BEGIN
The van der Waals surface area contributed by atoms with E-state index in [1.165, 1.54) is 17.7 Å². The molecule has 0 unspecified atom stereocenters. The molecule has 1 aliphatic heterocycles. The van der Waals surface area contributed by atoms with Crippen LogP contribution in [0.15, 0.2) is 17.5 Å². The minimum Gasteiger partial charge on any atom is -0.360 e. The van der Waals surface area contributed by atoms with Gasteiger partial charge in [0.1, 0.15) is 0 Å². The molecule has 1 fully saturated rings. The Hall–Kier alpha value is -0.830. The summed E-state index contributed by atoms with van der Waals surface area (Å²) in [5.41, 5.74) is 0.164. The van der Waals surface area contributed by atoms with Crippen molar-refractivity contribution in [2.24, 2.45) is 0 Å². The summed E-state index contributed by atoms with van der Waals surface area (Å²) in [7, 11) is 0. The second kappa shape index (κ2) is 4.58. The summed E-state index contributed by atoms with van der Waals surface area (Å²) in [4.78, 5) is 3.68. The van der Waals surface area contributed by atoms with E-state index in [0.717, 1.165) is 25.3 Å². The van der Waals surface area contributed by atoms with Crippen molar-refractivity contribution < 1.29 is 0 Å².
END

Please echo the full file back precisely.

The van der Waals surface area contributed by atoms with E-state index in [1.165, 1.54) is 17.7 Å². The molecule has 0 unspecified atom stereocenters. The molecule has 1 aliphatic heterocycles. The van der Waals surface area contributed by atoms with Crippen LogP contribution in [0.15, 0.2) is 17.5 Å². The minimum Gasteiger partial charge on any atom is -0.360 e. The van der Waals surface area contributed by atoms with Gasteiger partial charge in [0.1, 0.15) is 0 Å². The molecule has 1 fully saturated rings. The Hall–Kier alpha value is -0.830. The summed E-state index contributed by atoms with van der Waals surface area (Å²) in [5.41, 5.74) is 0.164. The van der Waals surface area contributed by atoms with Crippen molar-refractivity contribution in [2.24, 2.45) is 0 Å². The summed E-state index contributed by atoms with van der Waals surface area (Å²) in [7, 11) is 0. The second kappa shape index (κ2) is 4.58. The summed E-state index contributed by atoms with van der Waals surface area (Å²) in [4.78, 5) is 3.68. The van der Waals surface area contributed by atoms with E-state index in [0.717, 1.165) is 25.3 Å². The van der Waals surface area contributed by atoms with Crippen molar-refractivity contribution < 1.29 is 0 Å².